About this Collection
The digitized portion (8,096 items; 17,808 images) of the papers of lawyer, politician, assistant secretary of the treasury, and governor of the Federal Reserve Board Charles S. Hamlin (1861-1938) includes diaries (1887-1937), diary indexes (1887-1937), and miscellany (1894-1939) relating principally to the formation and early history of the Federal Reserve System and Hamlin's service as a governor and first chairman of the Federal Reserve Board.
Hamlin's bound volumes of diaries for the years 1897-1937 were scanned from 10 reels of previously produced microfilm. Mainly in Hamlin's handwriting, with occasional letters or other materials laid in, these volumes include discussions of various topics involving monetary policy, the Federal Reserve Board, Department of Treasury, trade, politics, and social life in Washington, D.C. The corresponding indexes to these diaries have also been digitized from another 13 reels of previously produced microfilm. The entries in these index-digests are arranged alphabetically.
Also available online are portions of the Miscellany series of the collection scanned from the original documents. Included are speeches given by Hamlin, arranged chronologically; writings; magazine articles and other printed matter; and principally correspondence and reports removed by the Federal Reserve Board from Hamlin's scrapbooks in 1941 and filed separately.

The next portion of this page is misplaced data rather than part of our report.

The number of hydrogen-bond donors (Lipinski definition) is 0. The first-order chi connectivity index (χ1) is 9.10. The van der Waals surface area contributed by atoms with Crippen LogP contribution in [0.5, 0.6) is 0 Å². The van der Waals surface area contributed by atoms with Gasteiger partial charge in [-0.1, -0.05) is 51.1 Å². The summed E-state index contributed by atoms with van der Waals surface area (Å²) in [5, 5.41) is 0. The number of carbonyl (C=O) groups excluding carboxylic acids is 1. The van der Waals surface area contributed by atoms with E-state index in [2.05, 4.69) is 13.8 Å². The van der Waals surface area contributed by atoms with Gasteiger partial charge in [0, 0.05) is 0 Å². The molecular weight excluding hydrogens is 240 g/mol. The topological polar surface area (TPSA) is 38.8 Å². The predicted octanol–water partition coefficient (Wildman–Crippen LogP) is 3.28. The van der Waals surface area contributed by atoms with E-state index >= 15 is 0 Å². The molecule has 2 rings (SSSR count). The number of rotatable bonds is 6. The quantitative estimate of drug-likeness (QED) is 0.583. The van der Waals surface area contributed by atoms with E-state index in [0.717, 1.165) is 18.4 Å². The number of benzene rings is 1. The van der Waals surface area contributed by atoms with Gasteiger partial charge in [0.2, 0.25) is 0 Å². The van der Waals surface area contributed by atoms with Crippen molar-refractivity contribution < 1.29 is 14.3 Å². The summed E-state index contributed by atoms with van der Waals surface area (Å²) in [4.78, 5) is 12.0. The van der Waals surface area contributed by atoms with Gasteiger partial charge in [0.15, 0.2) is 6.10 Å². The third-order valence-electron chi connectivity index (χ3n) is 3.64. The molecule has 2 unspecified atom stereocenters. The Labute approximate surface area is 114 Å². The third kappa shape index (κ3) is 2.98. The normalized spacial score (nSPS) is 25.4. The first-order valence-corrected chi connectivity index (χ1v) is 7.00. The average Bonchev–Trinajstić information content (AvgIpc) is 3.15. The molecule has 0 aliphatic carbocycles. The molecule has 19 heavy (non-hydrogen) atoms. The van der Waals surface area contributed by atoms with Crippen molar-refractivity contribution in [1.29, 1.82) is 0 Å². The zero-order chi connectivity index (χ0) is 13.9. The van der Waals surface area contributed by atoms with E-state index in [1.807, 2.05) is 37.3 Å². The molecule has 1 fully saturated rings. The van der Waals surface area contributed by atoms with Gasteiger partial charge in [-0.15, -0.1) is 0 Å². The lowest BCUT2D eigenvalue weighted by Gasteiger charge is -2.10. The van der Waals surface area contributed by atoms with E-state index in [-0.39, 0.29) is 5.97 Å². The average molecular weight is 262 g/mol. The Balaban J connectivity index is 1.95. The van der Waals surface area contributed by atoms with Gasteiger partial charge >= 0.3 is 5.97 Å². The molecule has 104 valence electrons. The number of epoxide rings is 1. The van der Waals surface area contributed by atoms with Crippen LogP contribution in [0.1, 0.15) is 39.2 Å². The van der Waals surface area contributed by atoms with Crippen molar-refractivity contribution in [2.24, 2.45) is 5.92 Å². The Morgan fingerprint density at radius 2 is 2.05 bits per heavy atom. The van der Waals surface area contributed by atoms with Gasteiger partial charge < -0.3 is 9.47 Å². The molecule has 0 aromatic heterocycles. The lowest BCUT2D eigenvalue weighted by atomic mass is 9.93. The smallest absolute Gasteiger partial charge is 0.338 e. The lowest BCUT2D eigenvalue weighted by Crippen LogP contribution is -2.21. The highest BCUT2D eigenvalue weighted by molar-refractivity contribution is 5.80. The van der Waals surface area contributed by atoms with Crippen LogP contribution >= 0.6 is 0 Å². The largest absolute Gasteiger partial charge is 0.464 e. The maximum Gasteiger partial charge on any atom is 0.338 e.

Additional portions of the Charles Hamlin Papers, including incoming and outgoing correspondence, reports, newspaper clippings, brochures and other printed matter, unpublished writings, photographs, autobiographical notes, genealogical records, and other original and secondary material, are available for use in the Manuscript Division Reading Room at the Library of Congress. The entire collection spans the years 1869-1968, with the bulk of the items concentrated in the period 1880-1938. The papers primarily concern Hamlin's civic and political affairs and his family's active social life in Washington, D.C., from Grover Cleveland's administration through that of Franklin D. Roosevelt. The larger collection includes correspondence and writings of Hamlin's wife, Huybertie Pruyn Hamlin (1873-1964), and diaries, correspondence, scrapbooks and other papers of their daughter Anna Hamlin (died 1925).